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Diseases of Cucurbits and Their Control with Genetic Resistance

Thomas A. Zitter
Department of Plant Pathology
Cornell University
Ithaca, NY 14853

March 2002

 

Use of disease resistant varieties for disease control is one of the most effective tools available to home gardeners and commercial growers alike to produce healthy vegetables with extended shelf life, and limit the use of pesticides. Plant Breeders have made great strides in incorporating multiple disease resistance into many crops, including cucurbits. As shown in Table 2, cucumber has the highest level of disease resistance; however, other cucurbits (zucchini and yellow squash, muskmelon, pumpkin and winter squash) also have some resistance to viruses, bacteria and selected fungi.

 

Cucurbit Viral Diseases

Since we do not feel that seed transmission plays a role in the spread of viruses infecting cucurbits in New York, we need to look elsewhere for the virus source. In addition to infecting a diverse group of horticultural crops (Table 1), vegetable viruses commonly infect many important weeds, which serve as the principle reservoirs for these viruses. A complete listing of weeds as natural reservoirs for plant viruses in the Northeast can be found at http://VegetableMDOnline.ppath.cornell.edu/Tables/WeedHostTable.html. For some weeds, color pictures have been included to aid in their identification

Table 1. Viruses reported to infect cucurbit crops grown in New York.

CUCURBITACEAE CROPS

 

Species

 

Life cycle

 

Viruses

Cucumber, slicing and pickling

Cucumis sativus

Annual

AMV, BBWV, ClYVV?, CMV, BCMV, BYMV, PRSV, PVY, TSWV, TurMV, WMV, ZYMV

Cantaloupe, muskmelon

Cucumis melo

Annual

AMV, CMV, WMV, TSWV, ZYMV, PRSV

Watermelon

Citrullus lanatus

Annual

AMV, CMV, BYMV, PeaMV, PRSV, WMV, ZYMV

Summer squash, yellow, spaghetti, zucchini

Cucurbita pepo

Annual

AMV, BBWV, CMV, BYMV, PRSV, TurMV, WMV, ZYMV

Pumpkin, gourds

Cucurbita pepo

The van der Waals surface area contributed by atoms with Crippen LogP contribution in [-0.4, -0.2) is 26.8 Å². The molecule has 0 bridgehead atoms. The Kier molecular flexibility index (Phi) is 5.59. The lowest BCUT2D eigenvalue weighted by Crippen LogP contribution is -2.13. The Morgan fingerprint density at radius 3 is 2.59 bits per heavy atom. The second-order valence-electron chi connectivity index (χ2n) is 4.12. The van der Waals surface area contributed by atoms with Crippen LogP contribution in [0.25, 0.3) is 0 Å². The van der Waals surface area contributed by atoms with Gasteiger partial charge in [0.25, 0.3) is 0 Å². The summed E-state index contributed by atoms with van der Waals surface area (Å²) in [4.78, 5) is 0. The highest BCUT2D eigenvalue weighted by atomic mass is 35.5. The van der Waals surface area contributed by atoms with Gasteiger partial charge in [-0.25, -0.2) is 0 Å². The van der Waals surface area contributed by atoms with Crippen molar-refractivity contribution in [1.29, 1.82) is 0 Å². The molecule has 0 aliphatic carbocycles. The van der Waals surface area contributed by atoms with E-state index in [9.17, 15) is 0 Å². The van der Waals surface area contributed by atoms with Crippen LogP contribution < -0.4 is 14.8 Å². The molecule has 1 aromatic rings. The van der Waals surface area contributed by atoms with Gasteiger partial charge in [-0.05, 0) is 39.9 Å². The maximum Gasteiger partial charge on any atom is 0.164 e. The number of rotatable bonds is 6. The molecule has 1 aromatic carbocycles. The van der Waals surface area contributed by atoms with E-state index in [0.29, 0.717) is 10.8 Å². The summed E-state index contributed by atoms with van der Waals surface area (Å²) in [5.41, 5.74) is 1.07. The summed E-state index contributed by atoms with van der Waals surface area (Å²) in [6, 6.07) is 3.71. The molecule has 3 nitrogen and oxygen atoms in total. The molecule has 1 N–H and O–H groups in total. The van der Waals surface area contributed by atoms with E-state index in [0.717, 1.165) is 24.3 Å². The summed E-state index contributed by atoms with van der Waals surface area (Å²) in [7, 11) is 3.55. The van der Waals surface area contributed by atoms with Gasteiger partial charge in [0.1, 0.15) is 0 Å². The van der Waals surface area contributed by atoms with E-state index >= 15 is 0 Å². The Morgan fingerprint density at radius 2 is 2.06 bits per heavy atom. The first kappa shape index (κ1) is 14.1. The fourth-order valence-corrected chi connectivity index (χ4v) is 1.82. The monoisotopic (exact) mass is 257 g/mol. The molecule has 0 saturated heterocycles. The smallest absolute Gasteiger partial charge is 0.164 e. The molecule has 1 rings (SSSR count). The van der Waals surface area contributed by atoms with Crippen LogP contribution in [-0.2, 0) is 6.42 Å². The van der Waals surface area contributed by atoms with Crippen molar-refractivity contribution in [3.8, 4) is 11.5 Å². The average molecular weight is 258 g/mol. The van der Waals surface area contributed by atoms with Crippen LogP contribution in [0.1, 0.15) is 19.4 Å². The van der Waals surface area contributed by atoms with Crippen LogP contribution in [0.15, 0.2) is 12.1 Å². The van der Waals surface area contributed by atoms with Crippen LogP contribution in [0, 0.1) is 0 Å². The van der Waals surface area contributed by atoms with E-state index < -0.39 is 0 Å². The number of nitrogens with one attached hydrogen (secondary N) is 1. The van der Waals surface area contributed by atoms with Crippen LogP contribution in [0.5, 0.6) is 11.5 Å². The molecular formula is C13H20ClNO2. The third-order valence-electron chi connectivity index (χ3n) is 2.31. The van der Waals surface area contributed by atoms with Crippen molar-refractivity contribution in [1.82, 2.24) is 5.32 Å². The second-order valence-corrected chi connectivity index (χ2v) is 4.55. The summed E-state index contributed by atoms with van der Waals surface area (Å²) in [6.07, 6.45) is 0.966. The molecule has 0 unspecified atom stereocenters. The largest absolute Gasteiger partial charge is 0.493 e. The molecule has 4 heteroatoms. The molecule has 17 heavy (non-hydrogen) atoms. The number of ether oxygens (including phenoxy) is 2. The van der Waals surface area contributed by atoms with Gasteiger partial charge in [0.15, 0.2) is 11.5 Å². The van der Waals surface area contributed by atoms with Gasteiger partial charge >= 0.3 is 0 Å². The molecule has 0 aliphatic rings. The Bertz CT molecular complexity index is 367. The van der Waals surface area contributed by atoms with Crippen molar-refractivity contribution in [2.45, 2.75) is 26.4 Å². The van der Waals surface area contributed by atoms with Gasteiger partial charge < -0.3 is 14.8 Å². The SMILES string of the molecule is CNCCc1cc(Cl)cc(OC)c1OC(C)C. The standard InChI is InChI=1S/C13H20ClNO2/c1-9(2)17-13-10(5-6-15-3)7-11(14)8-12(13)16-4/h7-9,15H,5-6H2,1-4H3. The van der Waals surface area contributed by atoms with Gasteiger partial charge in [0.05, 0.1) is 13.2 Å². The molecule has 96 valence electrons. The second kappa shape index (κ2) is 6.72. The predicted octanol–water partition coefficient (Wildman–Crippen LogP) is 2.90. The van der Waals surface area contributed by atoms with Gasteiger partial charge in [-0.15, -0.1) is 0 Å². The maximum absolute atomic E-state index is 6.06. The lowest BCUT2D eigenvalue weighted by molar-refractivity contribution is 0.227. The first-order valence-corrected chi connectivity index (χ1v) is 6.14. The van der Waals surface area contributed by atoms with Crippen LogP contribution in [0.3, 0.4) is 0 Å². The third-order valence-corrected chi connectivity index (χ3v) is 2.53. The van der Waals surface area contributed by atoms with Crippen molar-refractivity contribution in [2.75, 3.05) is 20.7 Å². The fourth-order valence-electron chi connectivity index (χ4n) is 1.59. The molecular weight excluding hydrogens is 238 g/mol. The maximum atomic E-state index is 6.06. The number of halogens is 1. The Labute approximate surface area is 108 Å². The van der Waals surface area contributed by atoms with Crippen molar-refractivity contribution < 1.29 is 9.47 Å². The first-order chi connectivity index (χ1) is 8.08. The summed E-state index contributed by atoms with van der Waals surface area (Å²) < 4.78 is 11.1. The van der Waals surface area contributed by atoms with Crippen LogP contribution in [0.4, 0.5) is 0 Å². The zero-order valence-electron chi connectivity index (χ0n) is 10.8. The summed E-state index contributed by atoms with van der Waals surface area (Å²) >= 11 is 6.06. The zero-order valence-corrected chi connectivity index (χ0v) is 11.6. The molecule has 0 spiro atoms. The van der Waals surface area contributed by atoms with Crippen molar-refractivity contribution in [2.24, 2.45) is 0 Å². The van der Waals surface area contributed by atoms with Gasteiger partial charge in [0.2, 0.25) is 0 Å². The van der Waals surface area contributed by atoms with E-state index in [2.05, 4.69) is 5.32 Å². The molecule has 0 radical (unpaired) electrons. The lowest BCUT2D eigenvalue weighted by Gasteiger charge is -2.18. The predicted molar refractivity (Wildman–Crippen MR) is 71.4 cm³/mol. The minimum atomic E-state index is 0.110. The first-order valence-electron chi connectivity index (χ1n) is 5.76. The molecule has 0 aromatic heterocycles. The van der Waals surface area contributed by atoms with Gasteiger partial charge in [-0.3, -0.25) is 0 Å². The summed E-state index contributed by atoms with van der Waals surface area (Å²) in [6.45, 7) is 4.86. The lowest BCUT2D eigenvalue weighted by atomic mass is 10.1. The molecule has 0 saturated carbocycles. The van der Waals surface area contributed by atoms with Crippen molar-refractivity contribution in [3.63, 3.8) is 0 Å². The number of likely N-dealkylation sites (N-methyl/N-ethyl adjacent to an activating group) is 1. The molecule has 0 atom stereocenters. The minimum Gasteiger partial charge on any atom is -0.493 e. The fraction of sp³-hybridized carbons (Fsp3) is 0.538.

Annual

AMV, BBWV, BYMV, CMV PRSV, TurMV, WMV, ZYMV

Winter squash - Acorn

Cucurbita pepo

Annual

AMV, CMV, BYMV, PRSV, TurMV, WMV, ZYMV

- Butternut

Cucurbita moschata

Annual

CMV, PRSV, WMV, ZYMV

- Blue hubbard, Buttercup

Cucurbita maxima

Annual

CMV, BYMV, PRSV, WMV, ZYMV

Virus key: AMV = alfalfa mosaic virus; BBWV = broad bean wilt virus; BCMV = bean common mosaic virus; BYMV = bean yellow mosaic virus; ClYVV = clover yellow vein virus; CMV = cucumber mosaic virus; PRSV = papaya ringspot virus; PVY = potato virus Y; TSWV = tomato spotted wilt virus; TurMV = turnip mosaic virus; WMV = watermelon mosaic virus; ZYMV = zucchini yellow mosaic virus. UNDERLINED = most consistently recovered from infected plants in New York.

Cucurbit Bacterial Diseases

The three prominent bacterial diseases of cucurbits are bacterial wilt (Erwinia tracheiphila), angular leaf spot (Pseudomonas syringae pv. lachrymans), and bacterial leaf spot (Xanthomonas campestris pv. cucurbitae). By far the most important is bacterial wilt because the bacteria are readily vectored by the massing of striped and spotted cucumber beetles, often in the early stages of seedling development. Control depends upon the control of the beetles, and use of imidacloprid (Admire) has been shown to be an effective insecticide treatment. Beetles preference is displayed among cucurbit species. Consult the latest Vegetable Guidelines for a list of some squash and pumpkin varieties that are arranged in order of increasing preference. Unfortunately, some commonly grown cucurbit varieties are quite susceptible to bacterial wilt, and insect control should be considered; pumpkin (Merlin and Magic Lantern); Burgess buttercup squash; Turk’s Turban gourd are particularly vulnerable. In the case of angular and bacterial leaf spot diseases, copper fungicides are relied upon to reduce the spread of both. These particular pathogens are known to be seed transmitted in cucurbits.

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Cucurbit Fungal Diseases

Powdery mildew (PM), (Sphaerotheca fuliginea), is annually the most important fungal disease affecting most cucurbits (see Table 2 for varieties resistant to PM). A few varieties are available with partial tolerance to PM, but commercially most growers rely upon the use of foliar fungicides. It is critical when using synthetic fungicides (Quadris, Benlate [last year of usage in 2002 for NY], Nova, Topsin M, and Flint) that these products should be alternated with broad-spectrum fungicides like Bravo (Equus, etc.), maneb/mancozeb, sulfur or other products to reduce the risk of fungicide resistance from developing during the growing season. The opportunity for developing resistance increases with pathogens that have repeating disease cycles (polycyclic), and applies for powder mildew, gummy stem blight/black rot, and others.